From Blenheim Palace to Highclere Castle, We Explore Capability Brown’s Most Notable English Landscapes
We’re having a particularly British dream: Gently rolling hills that descend into serpentine lakes; wide expanses of green decorated by Palladian bridges and Grecian temples; all of it tuned by a cinematic quality. We’re dreaming, of course, of England’s iconic landscape designer and architect Lancelot ‘Capability’ Brown. Practicing in the 18th century, Capability Brown was celebrated for his ability to envisage the ‘capability’ of a landscape and create an interplay between the natural and designed that continues to shape British ideas about outdoor space.
Miraculously, much of Capability Brown’s 170 gardens can still be experienced today. Born in 1716, the son of a land agent and chambermaid, Capability Brown earned his famous moniker for characteristically telling his landed clients that their estates had great “capability” for landscape improvement. In modern times, he is probably most well known for designing the landscapes seen on Downton Abbey, the real life Highclere Castle.
This year marks Capability Brown’s 300th birthday anniversary, so we thought it would be a perfect time to take a tour of his four great masterpieces — Blenheim Palace, Petworth House, Compton Verney, and Highclere Castle.
Known as England’s Greatest Gardener: We Trace the Footsteps of Capability Brown, the Landscape Genius Behind English Classics such as Highclere Castle and Blenheim Palace
Blenheim Palace, Oxfordshire
Often remembered for being the birthplace of Winston Churchill, Blenheim Palace has one of the finest examples of a Capability Brown landscape garden. The garden was commissioned by the 4th Duke of Marlborough in 1763 to transform the park from Anglo-Dutch Baroque formality to a more relaxed and seemingly ‘natural’ design. The existing canal was adapted into a serpentine lake — a common feature of Brown’s garden design — trees and foliage were planted giving the garden the idea of classical permanency, an idyllic accompaniment to the early 18th century house designed by John Vanbrugh.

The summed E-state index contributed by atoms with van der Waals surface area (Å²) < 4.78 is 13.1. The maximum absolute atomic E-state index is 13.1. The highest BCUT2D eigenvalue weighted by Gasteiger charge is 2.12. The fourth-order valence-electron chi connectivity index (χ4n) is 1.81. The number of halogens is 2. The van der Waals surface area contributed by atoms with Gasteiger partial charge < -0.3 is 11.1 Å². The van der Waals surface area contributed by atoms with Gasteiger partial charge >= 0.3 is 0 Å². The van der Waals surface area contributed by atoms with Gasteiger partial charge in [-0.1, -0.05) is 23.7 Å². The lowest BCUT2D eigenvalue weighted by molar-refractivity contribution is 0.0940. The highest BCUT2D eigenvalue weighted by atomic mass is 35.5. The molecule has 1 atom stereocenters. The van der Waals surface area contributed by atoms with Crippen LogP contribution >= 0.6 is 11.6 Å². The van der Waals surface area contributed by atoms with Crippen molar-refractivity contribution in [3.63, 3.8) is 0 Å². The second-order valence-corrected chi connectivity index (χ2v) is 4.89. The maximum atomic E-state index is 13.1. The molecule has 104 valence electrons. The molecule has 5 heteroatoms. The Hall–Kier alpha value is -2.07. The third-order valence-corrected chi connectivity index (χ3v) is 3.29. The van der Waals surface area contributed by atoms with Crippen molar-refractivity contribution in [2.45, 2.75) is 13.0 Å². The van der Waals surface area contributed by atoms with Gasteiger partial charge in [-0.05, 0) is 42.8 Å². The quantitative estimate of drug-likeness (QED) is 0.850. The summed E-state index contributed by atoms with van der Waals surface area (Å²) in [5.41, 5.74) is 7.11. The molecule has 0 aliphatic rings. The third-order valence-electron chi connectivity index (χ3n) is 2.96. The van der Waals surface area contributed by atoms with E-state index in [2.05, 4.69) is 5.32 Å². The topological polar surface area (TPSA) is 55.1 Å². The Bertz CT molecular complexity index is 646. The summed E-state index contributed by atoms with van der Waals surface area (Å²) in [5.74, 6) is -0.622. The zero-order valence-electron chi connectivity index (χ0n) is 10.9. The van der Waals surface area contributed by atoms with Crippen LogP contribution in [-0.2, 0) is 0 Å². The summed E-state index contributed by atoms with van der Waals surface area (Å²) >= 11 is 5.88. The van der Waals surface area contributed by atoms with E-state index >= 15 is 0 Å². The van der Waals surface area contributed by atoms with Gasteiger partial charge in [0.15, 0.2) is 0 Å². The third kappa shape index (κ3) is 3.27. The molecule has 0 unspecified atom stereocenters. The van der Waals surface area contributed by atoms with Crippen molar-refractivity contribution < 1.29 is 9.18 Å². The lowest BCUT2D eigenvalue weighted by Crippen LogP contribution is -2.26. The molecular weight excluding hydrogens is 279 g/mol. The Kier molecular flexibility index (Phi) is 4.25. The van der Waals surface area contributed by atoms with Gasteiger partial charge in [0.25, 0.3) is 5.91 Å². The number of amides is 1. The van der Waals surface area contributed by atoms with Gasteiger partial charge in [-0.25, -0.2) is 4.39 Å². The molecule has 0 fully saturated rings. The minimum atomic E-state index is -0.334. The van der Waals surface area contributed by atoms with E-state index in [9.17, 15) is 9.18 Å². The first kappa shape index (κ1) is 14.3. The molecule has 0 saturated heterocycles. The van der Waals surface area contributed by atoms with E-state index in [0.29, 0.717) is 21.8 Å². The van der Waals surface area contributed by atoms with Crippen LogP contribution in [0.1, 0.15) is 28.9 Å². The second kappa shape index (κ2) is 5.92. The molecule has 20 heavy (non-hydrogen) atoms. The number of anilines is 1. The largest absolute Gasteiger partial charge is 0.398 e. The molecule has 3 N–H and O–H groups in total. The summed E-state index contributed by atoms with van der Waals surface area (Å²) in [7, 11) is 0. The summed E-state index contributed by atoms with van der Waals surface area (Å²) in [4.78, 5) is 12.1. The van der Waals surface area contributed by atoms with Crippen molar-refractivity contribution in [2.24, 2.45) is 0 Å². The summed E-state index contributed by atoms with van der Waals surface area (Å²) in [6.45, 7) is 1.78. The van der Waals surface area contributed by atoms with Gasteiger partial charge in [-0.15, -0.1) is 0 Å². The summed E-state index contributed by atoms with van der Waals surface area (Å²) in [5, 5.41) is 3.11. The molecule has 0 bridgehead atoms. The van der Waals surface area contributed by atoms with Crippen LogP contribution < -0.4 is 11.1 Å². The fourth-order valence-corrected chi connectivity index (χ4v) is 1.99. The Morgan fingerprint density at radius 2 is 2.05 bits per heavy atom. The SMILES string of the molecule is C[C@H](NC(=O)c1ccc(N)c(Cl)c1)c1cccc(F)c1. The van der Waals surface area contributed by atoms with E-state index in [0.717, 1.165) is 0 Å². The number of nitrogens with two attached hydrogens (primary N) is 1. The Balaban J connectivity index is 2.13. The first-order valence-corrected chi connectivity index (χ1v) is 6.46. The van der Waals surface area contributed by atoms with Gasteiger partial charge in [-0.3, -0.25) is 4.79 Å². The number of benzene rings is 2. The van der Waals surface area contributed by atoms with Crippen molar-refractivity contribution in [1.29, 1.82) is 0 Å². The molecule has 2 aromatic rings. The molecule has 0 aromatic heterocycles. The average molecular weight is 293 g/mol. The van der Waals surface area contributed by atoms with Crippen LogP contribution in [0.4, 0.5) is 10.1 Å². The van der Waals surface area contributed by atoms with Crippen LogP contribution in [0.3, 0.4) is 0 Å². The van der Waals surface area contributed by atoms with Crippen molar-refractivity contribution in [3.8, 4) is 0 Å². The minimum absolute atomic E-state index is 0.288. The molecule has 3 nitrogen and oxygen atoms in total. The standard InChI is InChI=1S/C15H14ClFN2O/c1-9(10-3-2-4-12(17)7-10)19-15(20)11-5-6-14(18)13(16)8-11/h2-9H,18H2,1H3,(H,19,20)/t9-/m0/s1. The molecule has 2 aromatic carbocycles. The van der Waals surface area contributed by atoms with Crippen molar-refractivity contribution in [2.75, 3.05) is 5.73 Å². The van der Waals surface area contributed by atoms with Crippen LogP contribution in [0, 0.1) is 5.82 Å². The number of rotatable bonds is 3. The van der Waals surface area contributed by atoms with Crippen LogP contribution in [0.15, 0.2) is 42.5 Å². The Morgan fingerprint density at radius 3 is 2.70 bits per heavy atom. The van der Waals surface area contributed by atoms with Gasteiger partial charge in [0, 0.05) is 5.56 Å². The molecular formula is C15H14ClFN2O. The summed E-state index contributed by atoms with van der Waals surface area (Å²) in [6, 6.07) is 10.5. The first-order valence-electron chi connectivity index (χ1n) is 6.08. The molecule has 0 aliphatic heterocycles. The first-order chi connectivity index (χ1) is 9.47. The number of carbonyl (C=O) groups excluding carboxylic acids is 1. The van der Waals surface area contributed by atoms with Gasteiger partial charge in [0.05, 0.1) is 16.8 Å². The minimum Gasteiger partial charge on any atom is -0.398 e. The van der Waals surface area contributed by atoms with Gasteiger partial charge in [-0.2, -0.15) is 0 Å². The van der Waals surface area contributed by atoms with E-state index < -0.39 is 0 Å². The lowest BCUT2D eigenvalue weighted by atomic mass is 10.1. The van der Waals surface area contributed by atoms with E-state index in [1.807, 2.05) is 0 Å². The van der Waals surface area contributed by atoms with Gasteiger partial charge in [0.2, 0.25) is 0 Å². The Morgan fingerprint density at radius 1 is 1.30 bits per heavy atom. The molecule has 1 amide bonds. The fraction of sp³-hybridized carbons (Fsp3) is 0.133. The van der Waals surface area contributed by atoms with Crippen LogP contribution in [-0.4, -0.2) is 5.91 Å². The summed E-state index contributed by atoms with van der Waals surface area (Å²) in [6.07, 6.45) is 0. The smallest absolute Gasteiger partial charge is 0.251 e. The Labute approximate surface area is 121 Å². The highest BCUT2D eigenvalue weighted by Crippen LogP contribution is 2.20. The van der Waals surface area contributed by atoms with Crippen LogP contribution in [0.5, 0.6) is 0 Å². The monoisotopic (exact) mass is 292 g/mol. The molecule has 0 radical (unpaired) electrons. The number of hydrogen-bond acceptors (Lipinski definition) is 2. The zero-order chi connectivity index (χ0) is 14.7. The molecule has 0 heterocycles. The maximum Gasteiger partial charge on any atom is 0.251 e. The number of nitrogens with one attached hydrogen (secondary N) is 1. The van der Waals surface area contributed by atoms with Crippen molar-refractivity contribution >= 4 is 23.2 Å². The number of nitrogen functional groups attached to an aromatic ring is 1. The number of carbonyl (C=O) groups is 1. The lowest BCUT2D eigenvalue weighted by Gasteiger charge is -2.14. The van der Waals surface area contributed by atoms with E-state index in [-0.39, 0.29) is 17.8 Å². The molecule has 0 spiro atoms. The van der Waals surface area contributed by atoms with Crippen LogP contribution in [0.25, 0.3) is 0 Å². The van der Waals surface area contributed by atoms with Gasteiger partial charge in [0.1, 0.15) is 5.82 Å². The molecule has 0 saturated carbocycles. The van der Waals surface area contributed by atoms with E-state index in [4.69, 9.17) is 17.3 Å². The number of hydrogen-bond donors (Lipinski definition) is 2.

Petworth House, Sussex
Immortalized by J.M.W. Turner’s numerous paintings, the 17th-century house is set within a 700-acre deer park created by Brown. One of Capability Brown’s first solo projects, he was commissioned by the 2nd Earl of Egremont to develop the landscape and dispense with its 17th-century formality. Brown replaced the existing lake and fishponds with his signature serpentine lake which was then bordered with poplars, willows, and birches. He also decorated the landscape with a Doric temple and Ionic rotunda.
Compton Verney, Warwickshire
Brown began with work at Compton Verney soon after the reconstruction of the house by Robert Adam in 1768. The existing formal gardens were replaced with grassland and trees and the banks of the lake softened with sensitive planting to give in a more relaxed and ‘natural’ feel. Brown also adapted the approach to the house by creating a new meandering route over a bridge so that the house slowly revealed itself to incoming visitors. Various views towards the house were opened up and curved pathways towards various structures with the garden were introduced.
Highclere Castle, Hampshire
Highclere Castle is set in 1,000 acres of sweeping parkland. The home of the fictional Downton Abbey, Capability Brown was commissioned to create the “genius of the place” in 1771 for the 1st Earl of Carnarvon and not the Earl of Grantham. To this day, Brown’s vision and passion for the beauty of landscape at Highclere Castle is very apparent.
In 2016, Context Travel will be running private walks at each of these landscape gardens designed by Capability Brown. Please contact us for further information at firstname.lastname@example.org or +1-800-691-6036.